The following was originally published on Aug. 25 in preparation for BELIEVE
I keep thinking about Randy's illustration of the 12th man in our congregation and making our church relevant. I love studying the Bible but as the following devotional asks, does our Bible studying make a difference in our lives? If it does, our behavior and our being should be becoming more and more like Christ.
And if we are becoming more like Christ, we will not be merely cheering in the stands, waiting for the coach to put us on the field.
I told our LifeGroup teachers in preparing for Believe that the goal of a good teacher is not to merely teach information, but to teach to transform individuals. Read today’s devotional and ask yourself “Am I studying the Bible for information or transformation?”
When Jesus finished His Teaching on the Mount (Matthew 5-7), He concluded with two foundations: a foolish man built his house upon the sand and a wise man built his house upon the rock.” The same winds, rain and floods came upon both, but one fell while the other stood firm.
Jesus said that the difference between the two foundations was the same as a person, a fool, who hears His words and does not do them and another person, a wise man, who hears the words of Christ and actually puts those teachings into practice.
This week, ask yourself if you are building on sand, or on rock.
The following devotional is from Zondervan to help us prepare for Chapter 13, Bible Study, which will be taught and preached at FBC Killeen on December 11, 2016.
How do I study God’s Word?
The Bible is unlike any other narrative. It is God’s story chock-full of amazing depth and application for our lives. Jesus reminds us that the condition of our heart is important when we hear or read God’s Word. If we are open and receptive to God’s words, they will take root in our lives and transform us.
But how does our heart open up to God in order to be receptive to his words? Jesus told his disciples that after he returned to heaven, the Holy Spirit would come to reside in them and to remind them of everything he had said. This same Spirit lives in all believers today.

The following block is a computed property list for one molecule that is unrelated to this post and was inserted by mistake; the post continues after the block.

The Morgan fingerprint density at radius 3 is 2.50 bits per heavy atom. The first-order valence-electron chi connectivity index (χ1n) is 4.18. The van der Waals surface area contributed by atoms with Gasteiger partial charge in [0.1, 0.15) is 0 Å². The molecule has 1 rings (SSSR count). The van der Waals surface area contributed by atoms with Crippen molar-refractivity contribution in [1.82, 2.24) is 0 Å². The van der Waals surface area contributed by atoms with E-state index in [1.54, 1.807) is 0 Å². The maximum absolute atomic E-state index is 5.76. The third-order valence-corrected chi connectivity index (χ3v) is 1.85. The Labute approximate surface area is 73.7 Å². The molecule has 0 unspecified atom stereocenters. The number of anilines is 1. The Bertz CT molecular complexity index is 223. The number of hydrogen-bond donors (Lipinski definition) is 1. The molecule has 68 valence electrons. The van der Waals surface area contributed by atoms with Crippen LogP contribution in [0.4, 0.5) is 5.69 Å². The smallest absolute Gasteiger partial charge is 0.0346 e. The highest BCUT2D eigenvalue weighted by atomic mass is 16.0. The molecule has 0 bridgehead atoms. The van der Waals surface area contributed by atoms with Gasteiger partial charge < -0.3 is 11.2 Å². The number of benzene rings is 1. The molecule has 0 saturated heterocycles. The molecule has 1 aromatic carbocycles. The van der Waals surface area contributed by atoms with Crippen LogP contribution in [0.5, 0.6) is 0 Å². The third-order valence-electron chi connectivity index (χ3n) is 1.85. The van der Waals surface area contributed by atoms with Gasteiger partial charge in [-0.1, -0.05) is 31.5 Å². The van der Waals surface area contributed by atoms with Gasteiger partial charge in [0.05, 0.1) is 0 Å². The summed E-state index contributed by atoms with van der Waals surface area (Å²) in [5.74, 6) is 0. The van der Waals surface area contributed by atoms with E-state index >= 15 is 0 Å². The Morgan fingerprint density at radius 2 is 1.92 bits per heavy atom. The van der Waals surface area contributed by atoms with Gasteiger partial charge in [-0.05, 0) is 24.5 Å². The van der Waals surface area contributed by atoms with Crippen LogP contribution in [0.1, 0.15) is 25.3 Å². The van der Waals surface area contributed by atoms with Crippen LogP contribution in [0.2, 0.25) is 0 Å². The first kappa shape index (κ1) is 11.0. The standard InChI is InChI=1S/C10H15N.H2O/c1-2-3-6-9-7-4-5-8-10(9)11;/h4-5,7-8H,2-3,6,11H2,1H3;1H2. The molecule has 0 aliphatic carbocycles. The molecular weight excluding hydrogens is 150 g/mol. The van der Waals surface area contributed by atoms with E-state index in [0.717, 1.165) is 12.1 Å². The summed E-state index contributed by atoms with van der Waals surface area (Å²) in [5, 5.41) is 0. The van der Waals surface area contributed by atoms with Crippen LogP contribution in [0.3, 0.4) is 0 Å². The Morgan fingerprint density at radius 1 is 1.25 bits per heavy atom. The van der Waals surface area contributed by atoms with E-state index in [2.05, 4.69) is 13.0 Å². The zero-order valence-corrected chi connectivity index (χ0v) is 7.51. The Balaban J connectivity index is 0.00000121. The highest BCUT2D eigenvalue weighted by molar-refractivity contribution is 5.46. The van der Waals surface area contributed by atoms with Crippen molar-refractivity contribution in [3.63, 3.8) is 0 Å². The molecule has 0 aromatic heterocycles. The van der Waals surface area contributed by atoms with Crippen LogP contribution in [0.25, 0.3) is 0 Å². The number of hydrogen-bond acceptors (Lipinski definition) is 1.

The desired outcome of studying God’s truth is transformation. It guides us along a path of maturity in Christ. We get into the Bible and the Bible turns around and gets into us and changes us for the good. (See Hebrews 5:11-6:3).
For the word of God is alive and active. Sharper than any double-edged sword, it penetrates even to dividing soul and spirit, joints and marrow; it judges the thoughts and attitudes of the heart. (Hebrews 4:12)
I study the Bible to know God and his truth and to find direction for my daily life.
What difference does this make in the way I live?
We regularly read and study God’s Word. We come to see that studying God’s Word in community with other believers is of great value. We align our lives to the Bible because we believe it is from God.
Consider this: What if for one week you exchanged your mobile phone for your Bible? Anywhere you normally take your phone, you take your Bible instead. Anytime you normally look at your phone, you look at God’s Word instead. The time you spend calling, texting, and browsing online with your phone is traded for time reading Scripture. If you normally place your phone next to you at a business meeting or by your plate at dinnertime, you now put your Bible there. What difference would this exchange make in your life in just one week? Whose life would be impacted? This line of questions is not intended to trigger guilt, but rather to inspire us to increase our engagement with the one instrument that can truly change not only our lives but the lives of those around us.
The psalmist expresses a profound love for the Scriptures. (See Psalm 19:7-11.) What emotions does the Word of God evoke in you?